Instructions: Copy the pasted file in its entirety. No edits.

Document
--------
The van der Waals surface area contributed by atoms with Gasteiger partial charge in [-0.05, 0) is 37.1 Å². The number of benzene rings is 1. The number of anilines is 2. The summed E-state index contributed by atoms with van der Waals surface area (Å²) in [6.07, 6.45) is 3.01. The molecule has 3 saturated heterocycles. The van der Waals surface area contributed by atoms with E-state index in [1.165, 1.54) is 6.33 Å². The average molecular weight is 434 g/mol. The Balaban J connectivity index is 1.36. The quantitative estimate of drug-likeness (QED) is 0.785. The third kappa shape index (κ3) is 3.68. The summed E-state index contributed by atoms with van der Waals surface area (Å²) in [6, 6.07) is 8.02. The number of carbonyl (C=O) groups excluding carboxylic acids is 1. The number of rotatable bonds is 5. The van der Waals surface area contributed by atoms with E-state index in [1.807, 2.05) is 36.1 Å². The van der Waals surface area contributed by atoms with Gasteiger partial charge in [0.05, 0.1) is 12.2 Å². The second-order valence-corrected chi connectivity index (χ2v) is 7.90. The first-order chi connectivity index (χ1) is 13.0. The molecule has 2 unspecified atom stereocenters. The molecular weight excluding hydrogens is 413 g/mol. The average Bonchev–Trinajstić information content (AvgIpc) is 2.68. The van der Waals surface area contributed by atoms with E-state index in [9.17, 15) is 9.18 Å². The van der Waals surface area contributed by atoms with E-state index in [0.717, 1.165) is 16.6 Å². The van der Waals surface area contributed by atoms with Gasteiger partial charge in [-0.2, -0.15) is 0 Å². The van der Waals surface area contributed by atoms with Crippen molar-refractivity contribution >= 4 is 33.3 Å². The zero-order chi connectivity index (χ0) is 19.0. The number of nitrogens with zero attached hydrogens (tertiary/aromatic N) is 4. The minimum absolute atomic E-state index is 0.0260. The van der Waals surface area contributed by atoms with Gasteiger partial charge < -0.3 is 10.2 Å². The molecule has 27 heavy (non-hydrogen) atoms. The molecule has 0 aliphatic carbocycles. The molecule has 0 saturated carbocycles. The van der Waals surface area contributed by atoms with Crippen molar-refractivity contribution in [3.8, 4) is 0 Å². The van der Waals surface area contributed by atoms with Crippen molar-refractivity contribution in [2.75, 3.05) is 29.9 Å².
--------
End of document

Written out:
The van der Waals surface area contributed by atoms with Gasteiger partial charge in [-0.05, 0) is 37.1 Å². The number of benzene rings is 1. The number of anilines is 2. The summed E-state index contributed by atoms with van der Waals surface area (Å²) in [6.07, 6.45) is 3.01. The molecule has 3 saturated heterocycles. The van der Waals surface area contributed by atoms with E-state index in [1.165, 1.54) is 6.33 Å². The average molecular weight is 434 g/mol. The Balaban J connectivity index is 1.36. The quantitative estimate of drug-likeness (QED) is 0.785. The third kappa shape index (κ3) is 3.68. The summed E-state index contributed by atoms with van der Waals surface area (Å²) in [6, 6.07) is 8.02. The number of carbonyl (C=O) groups excluding carboxylic acids is 1. The number of rotatable bonds is 5. The van der Waals surface area contributed by atoms with E-state index in [1.807, 2.05) is 36.1 Å². The van der Waals surface area contributed by atoms with Gasteiger partial charge in [0.05, 0.1) is 12.2 Å². The second-order valence-corrected chi connectivity index (χ2v) is 7.90. The first-order chi connectivity index (χ1) is 13.0. The molecule has 2 unspecified atom stereocenters. The molecular weight excluding hydrogens is 413 g/mol. The average Bonchev–Trinajstić information content (AvgIpc) is 2.68. The van der Waals surface area contributed by atoms with E-state index in [9.17, 15) is 9.18 Å². The van der Waals surface area contributed by atoms with E-state index in [0.717, 1.165) is 16.6 Å². The van der Waals surface area contributed by atoms with Gasteiger partial charge in [-0.2, -0.15) is 0 Å². The van der Waals surface area contributed by atoms with Crippen molar-refractivity contribution >= 4 is 33.3 Å². The zero-order chi connectivity index (χ0) is 19.0. The number of nitrogens with zero attached hydrogens (tertiary/aromatic N) is 4. The minimum absolute atomic E-state index is 0.0260. The van der Waals surface area contributed by atoms with Gasteiger partial charge < -0.3 is 10.2 Å². The molecule has 27 heavy (non-hydrogen) atoms. The molecule has 0 aliphatic carbocycles. The molecule has 0 saturated carbocycles. The van der Waals surface area contributed by atoms with Crippen molar-refractivity contribution in [3.8, 4) is 0 Å². The van der Waals surface area contributed by atoms with Crippen molar-refractivity contribution in [2.75, 3.05) is 29.9 Å².